LLS Professors' Expertise on Supreme Court News

Supreme Court

Loyola Law School, Los Angeles professors are available to comment on the news arising today out of the U.S. Supreme Court:

GRANT OF CERT

Gill v. Whitford (Wisconsin gerrymandering case)

OPINIONS

Bristol-Myers Squibb Co. v. Superior Court of California, San Francisco County (civil procedure/personal jurisdiction)

  • Professor Adam Zimmerman: “In terms of impact, I think this case is kind of the sleeper case of the term,” says the complex litigation expert and Gerald Rosen Fellow. “It's going to impact thousands of cases in state MDLs, class actions and, I think, federal MDL litigation (which comprises nearly 40% of all cases in our federal courts.)” Zimmerman’s immediate reaction to the opinion is available online via @Adam_Zimmerman.
  • Professors Allan Ides & Simona Grossi: The civil procedure experts filed an amicus brief in the case. In it, they wrote, "We think jurisdiction over the non-resident claims against Bristol-Myers ought to be – and easily can be – sustained under the core due process principles of fairness and reason."

Matal v. Tam (The Slants case; disparagement clause in trademark approval/First Amendment)

  • Professor Justin Levitt: This case decides that the Federal Trademark Office can't refuse to register a trademark that may ‘disparage’ or ‘bring ... into contemp[t] or disrepute’ individuals or groups,” writes the constitutional law expert. “The case follows a line of recent cases looking very skeptically at government laws or policies that burden speech -- and an even longer line of recent cases looking even more skeptically at government laws or policies that treat some private speech worse than others based on its content or viewpoint.  The Court divided 4-4 on the precise legal framework, but all 8 Justices hearing the case (Justice Gorsuch wasn't yet on the Court when this was heard) agreed that the statute prohibiting registration of disparaging marks was out of bounds, and that the question wasn't particularly close.  This impacts not only The Slants (which will be able to get their name trademarked), but also some other prominent and very controversial brands, like the Washington Redskins, whose trademark had been canceled as ‘disparaging’ in June 2014.”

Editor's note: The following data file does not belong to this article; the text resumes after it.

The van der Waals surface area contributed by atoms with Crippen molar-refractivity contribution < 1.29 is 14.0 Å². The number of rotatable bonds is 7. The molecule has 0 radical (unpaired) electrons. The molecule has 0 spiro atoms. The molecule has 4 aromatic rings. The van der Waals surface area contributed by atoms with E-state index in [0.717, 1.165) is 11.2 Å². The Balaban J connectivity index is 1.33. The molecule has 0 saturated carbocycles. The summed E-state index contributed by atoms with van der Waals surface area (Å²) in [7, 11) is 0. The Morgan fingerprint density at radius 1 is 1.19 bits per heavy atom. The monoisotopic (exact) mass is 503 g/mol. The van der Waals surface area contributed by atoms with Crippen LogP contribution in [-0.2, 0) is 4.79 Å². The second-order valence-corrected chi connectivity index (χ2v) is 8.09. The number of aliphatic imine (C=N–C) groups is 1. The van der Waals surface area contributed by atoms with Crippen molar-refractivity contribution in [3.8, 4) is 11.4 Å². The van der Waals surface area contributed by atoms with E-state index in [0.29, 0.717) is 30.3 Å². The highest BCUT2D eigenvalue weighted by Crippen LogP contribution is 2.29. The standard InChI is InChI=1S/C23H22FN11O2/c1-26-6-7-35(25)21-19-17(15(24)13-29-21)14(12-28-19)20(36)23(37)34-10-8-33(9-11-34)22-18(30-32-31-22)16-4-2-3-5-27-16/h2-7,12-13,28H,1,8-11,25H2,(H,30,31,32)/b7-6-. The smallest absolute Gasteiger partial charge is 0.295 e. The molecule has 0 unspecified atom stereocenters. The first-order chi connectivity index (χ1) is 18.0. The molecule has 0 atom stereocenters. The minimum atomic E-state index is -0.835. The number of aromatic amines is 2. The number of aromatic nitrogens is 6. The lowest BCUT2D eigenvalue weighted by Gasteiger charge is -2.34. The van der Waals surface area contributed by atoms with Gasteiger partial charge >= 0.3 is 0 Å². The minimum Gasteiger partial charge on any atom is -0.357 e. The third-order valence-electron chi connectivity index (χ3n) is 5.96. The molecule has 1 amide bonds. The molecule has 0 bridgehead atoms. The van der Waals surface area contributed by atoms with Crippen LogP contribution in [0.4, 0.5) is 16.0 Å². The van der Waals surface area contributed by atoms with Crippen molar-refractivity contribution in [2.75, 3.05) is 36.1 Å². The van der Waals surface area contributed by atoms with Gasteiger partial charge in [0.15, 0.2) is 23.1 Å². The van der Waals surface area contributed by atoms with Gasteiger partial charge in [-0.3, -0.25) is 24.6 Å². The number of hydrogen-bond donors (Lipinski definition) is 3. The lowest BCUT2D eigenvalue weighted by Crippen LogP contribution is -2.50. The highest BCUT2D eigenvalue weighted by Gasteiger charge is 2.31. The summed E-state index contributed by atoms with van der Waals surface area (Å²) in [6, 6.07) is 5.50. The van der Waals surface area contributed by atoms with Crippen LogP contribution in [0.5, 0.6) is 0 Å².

• Professor Jennifer Rothman: “The decision is no surprise. The 8-0 decision -- that Gorsuch did not participate in -- holds that the bar to registering trademarks that are deemed ‘disparaging’ or offensive is struck down. This means that The Slants can register their mark for their band, even if some view it as disparaging or insulting to Asian people, and it also means that the Washington Redskins marks which were cancelled for the same reason will be reinstated. The decision also likely eliminates the bar on registering marks that are scandalous or immoral. "